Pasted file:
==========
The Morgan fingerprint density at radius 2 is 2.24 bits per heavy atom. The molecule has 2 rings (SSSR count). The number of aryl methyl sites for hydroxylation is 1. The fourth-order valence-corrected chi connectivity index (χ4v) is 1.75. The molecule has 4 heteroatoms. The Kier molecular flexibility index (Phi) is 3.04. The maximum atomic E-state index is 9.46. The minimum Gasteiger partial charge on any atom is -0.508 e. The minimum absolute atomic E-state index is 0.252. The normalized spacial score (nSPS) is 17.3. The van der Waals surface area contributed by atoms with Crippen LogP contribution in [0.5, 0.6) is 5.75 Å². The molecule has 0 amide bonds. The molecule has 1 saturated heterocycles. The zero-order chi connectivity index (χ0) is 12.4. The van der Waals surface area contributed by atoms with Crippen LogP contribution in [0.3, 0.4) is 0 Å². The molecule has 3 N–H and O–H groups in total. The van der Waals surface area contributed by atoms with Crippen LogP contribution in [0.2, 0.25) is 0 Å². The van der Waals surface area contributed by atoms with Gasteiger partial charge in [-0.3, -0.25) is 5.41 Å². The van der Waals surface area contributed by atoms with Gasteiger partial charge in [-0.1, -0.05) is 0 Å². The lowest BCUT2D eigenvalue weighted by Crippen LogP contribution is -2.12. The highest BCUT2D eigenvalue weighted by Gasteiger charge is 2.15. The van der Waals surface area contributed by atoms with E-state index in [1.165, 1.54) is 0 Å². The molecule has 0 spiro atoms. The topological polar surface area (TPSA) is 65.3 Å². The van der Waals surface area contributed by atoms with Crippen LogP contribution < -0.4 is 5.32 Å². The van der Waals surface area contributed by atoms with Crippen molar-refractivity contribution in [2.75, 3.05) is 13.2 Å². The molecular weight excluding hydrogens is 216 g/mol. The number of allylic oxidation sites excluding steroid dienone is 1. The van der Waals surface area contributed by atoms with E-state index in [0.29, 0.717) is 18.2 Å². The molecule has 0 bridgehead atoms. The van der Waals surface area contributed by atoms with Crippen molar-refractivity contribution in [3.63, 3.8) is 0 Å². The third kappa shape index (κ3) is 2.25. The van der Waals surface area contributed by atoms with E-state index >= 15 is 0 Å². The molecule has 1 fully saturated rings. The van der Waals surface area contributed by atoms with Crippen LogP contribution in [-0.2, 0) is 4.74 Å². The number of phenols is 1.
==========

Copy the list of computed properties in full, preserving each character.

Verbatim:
The Morgan fingerprint density at radius 2 is 2.24 bits per heavy atom. The molecule has 2 rings (SSSR count). The number of aryl methyl sites for hydroxylation is 1. The fourth-order valence-corrected chi connectivity index (χ4v) is 1.75. The molecule has 4 heteroatoms. The Kier molecular flexibility index (Phi) is 3.04. The maximum atomic E-state index is 9.46. The minimum Gasteiger partial charge on any atom is -0.508 e. The minimum absolute atomic E-state index is 0.252. The normalized spacial score (nSPS) is 17.3. The van der Waals surface area contributed by atoms with Crippen LogP contribution in [0.5, 0.6) is 5.75 Å². The molecule has 0 amide bonds. The molecule has 1 saturated heterocycles. The zero-order chi connectivity index (χ0) is 12.4. The van der Waals surface area contributed by atoms with Crippen LogP contribution in [0.3, 0.4) is 0 Å². The molecule has 3 N–H and O–H groups in total. The van der Waals surface area contributed by atoms with Crippen LogP contribution in [0.2, 0.25) is 0 Å². The van der Waals surface area contributed by atoms with Gasteiger partial charge in [-0.3, -0.25) is 5.41 Å². The van der Waals surface area contributed by atoms with Gasteiger partial charge in [-0.1, -0.05) is 0 Å². The lowest BCUT2D eigenvalue weighted by Crippen LogP contribution is -2.12. The highest BCUT2D eigenvalue weighted by Gasteiger charge is 2.15. The van der Waals surface area contributed by atoms with E-state index in [1.165, 1.54) is 0 Å². The molecule has 0 spiro atoms. The topological polar surface area (TPSA) is 65.3 Å². The van der Waals surface area contributed by atoms with Crippen LogP contribution < -0.4 is 5.32 Å². The van der Waals surface area contributed by atoms with Crippen molar-refractivity contribution in [2.75, 3.05) is 13.2 Å². The molecular weight excluding hydrogens is 216 g/mol. The number of allylic oxidation sites excluding steroid dienone is 1. The van der Waals surface area contributed by atoms with E-state index in [0.29, 0.717) is 18.2 Å². The molecule has 0 bridgehead atoms. The van der Waals surface area contributed by atoms with Crippen molar-refractivity contribution in [3.63, 3.8) is 0 Å². The third kappa shape index (κ3) is 2.25. The van der Waals surface area contributed by atoms with E-state index >= 15 is 0 Å². The molecule has 1 fully saturated rings. The van der Waals surface area contributed by atoms with Crippen LogP contribution in [-0.2, 0) is 4.74 Å². The number of phenols is 1.